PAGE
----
MODEL COLONY LAKE (LAKAKI), PUNE
Site Development and Landscaping of Model Colone Lake (Lakaki), Pune
Model Colony Lake in Pune also known as Lakaki lake is a six acre abandoned quarry site nearly a century old. Besides accumulation of annual rain water the depression has natural fresh water springs. Residential recall that the stones from this quarry were used to build the Fergusson College situated in the same area.
The lake derives its name from the residence of famous industrialist Kirloskars in the vicinity named “Lakaki”.
For years the lake has been a tranquil retreat of migratory birds, buffalos, fishermen and nature lovers.
In 1985 Pune Municipal Committee proposed to convert the lake into an education complex after filling the area. This enraged the local residents that the lake should not be altered in any manner.
Dr.Mrs.Meera Bondre of Botany Department of Poona University under the guidance of Prof.S.B. David had undertaken detailed study of the lake ecosystem. Based on the scientific observations and field tests they had come to the conclusion that the lake supports a very well balanced eco-system and abounds in diverse life forms which co-exist here and make life support systems of this lake sustainable. The lake supports the fish (Garubusia Affinis) which is known as mosquito larvae eaters. Therefore, the lake area is free of mosquitoes and the water does not smell. It has withstood the pollution so far and has helped to keep the atmosphere clean.
Based on the scientific observations they came to conclusion that the lake has immense potential of being converted into a Natural Science Garden for the future and should be left undisturbed.
World renowned Ornithologist Late Dr.Salim Ali visited this lake and was most impressed to see a great numbers of birds frequenting this lake which is in the midst of a residential colony.
The residents under the dynamic leadership of Dr.Zainah Poonawala of (MCPSS) Model Colony Parisar Sudhair Samiti and many like mind individuals and various organizations including WWF(World Wildlife Fund) and Prof.Narendra Dengle of (INTACH), Indian National Institute for Arts and Cultural Heritage, Local newspapers and magazines put up a fierce battle to save this important and unique lake from extinction.
Pleading the cause of ecological balance and right to live in a healthy environment the Parisar Sudhir Samiti filed a suite in the court against the Pune Municipal Committee.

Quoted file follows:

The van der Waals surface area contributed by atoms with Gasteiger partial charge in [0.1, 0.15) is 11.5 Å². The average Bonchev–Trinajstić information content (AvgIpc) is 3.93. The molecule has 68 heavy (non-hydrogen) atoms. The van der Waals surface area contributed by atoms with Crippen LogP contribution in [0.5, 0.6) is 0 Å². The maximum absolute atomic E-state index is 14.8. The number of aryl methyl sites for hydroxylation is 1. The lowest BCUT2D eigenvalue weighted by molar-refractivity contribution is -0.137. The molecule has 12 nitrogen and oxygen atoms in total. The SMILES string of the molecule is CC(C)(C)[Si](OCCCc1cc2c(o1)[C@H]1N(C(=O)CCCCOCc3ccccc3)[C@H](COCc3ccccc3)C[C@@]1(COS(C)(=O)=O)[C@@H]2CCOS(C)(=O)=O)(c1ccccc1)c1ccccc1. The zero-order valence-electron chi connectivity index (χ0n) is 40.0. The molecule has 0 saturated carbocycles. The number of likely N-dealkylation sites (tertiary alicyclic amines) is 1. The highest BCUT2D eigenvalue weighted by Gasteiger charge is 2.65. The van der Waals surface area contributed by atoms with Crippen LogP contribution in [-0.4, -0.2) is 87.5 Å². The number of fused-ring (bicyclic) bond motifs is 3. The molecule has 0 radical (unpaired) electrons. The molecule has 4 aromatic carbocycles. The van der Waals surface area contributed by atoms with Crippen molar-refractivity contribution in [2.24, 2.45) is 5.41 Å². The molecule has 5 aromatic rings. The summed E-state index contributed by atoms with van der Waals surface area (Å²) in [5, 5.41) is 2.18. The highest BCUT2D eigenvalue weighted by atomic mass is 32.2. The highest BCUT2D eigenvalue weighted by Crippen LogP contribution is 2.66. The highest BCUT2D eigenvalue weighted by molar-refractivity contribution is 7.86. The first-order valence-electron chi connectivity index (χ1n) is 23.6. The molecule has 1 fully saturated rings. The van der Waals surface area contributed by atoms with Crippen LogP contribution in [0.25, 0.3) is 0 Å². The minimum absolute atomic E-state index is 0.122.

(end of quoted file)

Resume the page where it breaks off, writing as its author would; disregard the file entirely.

The long drawn legal battle took years to settle. Although the development work on the lake got started in the year 1993 but was later stalled due to legal reasons for number of years and then finally the project work was completed in the year 2001.
Minimum development strategy was the essence of the project which was totally based on ecological considerations. There was already enough data available to plan the various development interventions without altering the very complex and highly sustainable eco-system which nature had developed over a long period of time.
Help from local bird watchers Parkash Gole and Ramesh Badwe and others helped a lot in finalizing the appropriate list of plant species for the project.
It was observed that about fifty two bird species visit the lake throughout the year and some of them stay in the lake area. Knowing the bird species it was easy from existing literature to find out the habitat, nesting habit and food preferences of the birds.
The lake had a high level of eutrefication because of accumulation of domestic wastes which was diverted in the lake. The lake bottom was cleaned by introduction of specific fish species and water plants. Any manual intervention would have drastically altered the delicate balance of the lake eco-system.
As the lake was surrounded by high structures for watching the birds from the distance a narrow peripheral walkway was introduced around the lake without distributing the existing vegetation and large trees on the site.
To support the walkway, Lake periphery was filled gradually with boulders. Once the boulders were set, the top was covered with concrete to form the walkway. The slopping edge of the pathway carries a built in concrete trough for planting water plants and tall reed grass to screen the people from birds in the lake area.
There are no artificial lights on the walkway as not to distract the birds. Visiting hours are regulated and the lake area is only open during morning and evening hours.